It's nearly lunchtime in Kyrgyzstan, and the kindergarteners in Nasiba Tashirova's classroom are getting a bit restless. A gaggle of bouncy boys and girls are dancing and exchanging handclaps while their teacher helps a group of classmates wash up for lunch.
The room settles down once Tashirova returns and steaming bowls of macaroni soup are placed on each desk. For the next 10 minutes, the clinks and clanks of spoons on bowls fill the room. A main course of potatoes and vegetables awaits.
Mercy Corps is ensuring 50,000 kindergarteners and boarding-school students throughout southern Kyrgyzstan receive healthy meals like this one. The agency supplements school pantries with oil, wheat flour and rice — staples that are critical for schools that receive very little governmental or community support for vital school-feeding programs.
The Fairy Tale School, a 420-student kindergarten in Osh, Kyrgyzstan, is a good example. A poster near the kitchen shows that they received 23 bags of rice, 44 bags of flour and 65 boxes of cooking oil from Mercy Corps this year — more than $5,000 worth of food.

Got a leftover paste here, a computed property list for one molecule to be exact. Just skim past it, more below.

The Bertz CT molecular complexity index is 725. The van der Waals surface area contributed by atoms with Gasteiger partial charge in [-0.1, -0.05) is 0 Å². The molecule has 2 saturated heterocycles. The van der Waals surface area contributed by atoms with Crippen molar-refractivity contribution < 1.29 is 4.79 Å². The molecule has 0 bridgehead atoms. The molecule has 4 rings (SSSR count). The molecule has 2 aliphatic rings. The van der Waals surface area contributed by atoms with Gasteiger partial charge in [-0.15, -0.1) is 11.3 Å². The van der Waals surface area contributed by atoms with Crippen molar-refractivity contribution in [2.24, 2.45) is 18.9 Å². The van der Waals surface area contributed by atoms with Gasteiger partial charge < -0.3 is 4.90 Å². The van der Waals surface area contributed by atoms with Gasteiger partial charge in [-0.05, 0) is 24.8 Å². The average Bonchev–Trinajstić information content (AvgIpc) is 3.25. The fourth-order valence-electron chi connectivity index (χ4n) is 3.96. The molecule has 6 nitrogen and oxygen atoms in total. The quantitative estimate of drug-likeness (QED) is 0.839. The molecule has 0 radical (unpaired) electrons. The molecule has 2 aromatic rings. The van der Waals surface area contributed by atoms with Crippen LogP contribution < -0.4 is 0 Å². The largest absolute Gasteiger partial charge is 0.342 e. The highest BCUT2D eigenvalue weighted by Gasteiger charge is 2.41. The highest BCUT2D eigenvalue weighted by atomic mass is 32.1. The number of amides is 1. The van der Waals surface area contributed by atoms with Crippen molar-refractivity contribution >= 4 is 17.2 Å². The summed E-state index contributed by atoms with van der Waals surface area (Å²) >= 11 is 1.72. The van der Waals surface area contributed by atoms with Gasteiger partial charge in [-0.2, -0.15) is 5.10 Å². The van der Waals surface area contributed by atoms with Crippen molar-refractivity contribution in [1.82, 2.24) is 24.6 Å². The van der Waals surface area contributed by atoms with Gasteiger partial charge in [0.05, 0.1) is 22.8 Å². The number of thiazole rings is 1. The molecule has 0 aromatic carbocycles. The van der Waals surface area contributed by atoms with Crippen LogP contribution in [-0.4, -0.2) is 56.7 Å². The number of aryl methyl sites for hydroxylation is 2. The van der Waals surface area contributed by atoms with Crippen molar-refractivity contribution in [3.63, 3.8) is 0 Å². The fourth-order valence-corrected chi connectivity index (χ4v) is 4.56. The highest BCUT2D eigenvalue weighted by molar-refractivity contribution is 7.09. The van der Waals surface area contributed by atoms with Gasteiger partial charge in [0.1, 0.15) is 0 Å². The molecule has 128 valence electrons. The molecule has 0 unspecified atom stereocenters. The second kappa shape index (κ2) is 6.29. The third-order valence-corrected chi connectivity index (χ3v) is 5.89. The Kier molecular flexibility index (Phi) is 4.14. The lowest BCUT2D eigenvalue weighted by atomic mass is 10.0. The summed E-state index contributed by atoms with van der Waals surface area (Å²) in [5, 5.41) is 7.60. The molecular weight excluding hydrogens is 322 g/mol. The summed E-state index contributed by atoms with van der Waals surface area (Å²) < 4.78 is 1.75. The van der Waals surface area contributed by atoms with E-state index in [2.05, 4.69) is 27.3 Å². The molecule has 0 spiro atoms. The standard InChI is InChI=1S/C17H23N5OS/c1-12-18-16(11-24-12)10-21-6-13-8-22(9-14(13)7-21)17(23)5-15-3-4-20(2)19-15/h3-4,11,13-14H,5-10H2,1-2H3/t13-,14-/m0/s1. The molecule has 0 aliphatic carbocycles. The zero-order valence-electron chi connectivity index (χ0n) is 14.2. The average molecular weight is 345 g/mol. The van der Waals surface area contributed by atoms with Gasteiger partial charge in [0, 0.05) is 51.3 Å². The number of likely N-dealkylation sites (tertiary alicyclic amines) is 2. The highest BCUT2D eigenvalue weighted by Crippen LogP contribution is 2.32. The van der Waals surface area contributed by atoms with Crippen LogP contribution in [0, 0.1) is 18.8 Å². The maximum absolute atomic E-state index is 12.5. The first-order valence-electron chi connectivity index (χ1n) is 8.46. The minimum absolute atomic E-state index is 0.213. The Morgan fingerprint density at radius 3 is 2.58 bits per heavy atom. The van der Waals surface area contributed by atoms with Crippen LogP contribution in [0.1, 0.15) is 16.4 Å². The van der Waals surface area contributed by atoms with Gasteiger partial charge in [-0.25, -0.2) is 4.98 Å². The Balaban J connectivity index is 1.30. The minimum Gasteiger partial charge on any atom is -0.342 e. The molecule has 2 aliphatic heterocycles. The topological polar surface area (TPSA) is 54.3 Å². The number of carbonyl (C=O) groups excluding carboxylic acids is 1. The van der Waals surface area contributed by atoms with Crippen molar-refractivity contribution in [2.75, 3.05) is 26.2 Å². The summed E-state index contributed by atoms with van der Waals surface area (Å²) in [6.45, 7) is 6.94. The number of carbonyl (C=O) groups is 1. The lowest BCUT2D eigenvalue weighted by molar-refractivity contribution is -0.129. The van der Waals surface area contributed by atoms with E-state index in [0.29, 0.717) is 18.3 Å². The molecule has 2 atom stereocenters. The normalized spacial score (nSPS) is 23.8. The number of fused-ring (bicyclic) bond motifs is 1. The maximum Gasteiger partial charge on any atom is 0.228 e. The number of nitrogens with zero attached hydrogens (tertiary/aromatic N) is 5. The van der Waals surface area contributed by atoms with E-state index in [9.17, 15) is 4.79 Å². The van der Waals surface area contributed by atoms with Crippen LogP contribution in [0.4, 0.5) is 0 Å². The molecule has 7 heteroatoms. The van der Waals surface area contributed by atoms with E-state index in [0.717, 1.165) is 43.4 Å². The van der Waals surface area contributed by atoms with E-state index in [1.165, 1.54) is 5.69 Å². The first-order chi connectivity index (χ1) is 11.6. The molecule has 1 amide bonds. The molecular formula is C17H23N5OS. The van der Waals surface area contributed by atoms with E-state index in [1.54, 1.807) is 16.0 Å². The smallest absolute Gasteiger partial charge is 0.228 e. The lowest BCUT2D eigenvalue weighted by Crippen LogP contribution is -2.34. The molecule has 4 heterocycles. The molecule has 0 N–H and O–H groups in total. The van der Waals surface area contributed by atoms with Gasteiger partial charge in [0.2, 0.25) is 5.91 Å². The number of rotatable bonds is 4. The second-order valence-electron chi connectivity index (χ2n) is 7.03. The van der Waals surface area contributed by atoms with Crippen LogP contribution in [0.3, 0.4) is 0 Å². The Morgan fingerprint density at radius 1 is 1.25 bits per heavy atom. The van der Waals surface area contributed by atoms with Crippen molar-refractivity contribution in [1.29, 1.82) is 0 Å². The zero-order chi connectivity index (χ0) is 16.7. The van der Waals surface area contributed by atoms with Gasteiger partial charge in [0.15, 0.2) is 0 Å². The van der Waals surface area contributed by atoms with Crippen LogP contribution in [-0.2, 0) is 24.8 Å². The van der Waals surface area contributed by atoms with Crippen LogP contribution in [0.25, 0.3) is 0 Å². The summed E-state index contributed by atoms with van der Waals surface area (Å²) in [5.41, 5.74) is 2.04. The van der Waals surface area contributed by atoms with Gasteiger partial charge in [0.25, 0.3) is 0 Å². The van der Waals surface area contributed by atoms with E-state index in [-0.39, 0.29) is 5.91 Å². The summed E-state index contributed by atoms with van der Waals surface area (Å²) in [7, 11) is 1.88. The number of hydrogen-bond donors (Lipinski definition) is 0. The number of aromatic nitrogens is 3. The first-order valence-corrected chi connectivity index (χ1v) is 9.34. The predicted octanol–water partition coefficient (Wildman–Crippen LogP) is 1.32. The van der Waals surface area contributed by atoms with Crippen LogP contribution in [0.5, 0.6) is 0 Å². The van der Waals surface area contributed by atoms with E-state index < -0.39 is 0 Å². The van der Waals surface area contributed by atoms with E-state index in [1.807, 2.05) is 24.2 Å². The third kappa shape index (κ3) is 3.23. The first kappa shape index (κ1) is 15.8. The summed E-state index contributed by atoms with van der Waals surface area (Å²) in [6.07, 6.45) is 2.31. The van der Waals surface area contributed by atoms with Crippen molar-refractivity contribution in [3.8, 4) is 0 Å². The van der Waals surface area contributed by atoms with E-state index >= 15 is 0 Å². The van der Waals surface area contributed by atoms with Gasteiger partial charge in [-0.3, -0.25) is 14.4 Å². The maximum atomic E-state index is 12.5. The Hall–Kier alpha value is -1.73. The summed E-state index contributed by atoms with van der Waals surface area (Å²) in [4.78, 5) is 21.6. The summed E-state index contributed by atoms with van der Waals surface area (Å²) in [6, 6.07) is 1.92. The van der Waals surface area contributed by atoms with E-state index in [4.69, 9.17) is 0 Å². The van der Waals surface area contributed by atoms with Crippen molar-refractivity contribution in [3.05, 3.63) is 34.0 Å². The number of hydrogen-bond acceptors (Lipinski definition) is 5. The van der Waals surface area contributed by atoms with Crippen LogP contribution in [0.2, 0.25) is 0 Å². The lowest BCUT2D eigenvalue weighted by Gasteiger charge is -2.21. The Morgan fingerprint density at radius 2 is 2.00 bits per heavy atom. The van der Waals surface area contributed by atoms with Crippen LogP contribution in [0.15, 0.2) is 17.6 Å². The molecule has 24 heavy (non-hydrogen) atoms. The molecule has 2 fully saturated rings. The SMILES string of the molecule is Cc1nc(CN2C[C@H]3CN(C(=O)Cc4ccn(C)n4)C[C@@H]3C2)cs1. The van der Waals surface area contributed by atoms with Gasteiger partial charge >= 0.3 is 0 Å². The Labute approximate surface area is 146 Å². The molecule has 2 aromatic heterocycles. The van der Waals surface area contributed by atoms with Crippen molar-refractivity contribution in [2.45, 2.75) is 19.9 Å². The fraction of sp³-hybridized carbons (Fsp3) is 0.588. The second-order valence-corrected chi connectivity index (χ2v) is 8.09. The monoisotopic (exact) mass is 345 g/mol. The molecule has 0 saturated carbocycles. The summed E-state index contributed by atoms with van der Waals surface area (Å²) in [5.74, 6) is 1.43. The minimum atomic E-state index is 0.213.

"These provisions allows us to spend money on other ingredients, so we can provide a nutritious diet to the children," explains one of the school chefs.
Children like Inagor are the ultimate beneficiaries. She started the day by eating bread with tea at home — a typical home breakfast, school officials say. But a bowl of hot rice porridge awaited her at school. And now, after slurping down her macaroni soup, she's cleaned her plate of potatoes and vegetables.
"I like the food here," Inagor says shyly, "even better than at home." She'll get one final meal, a snack, in mid-afternoon before heading home around 6 p.m. Mixed with the earlier meals, it's clearly a recipe for healthy kids.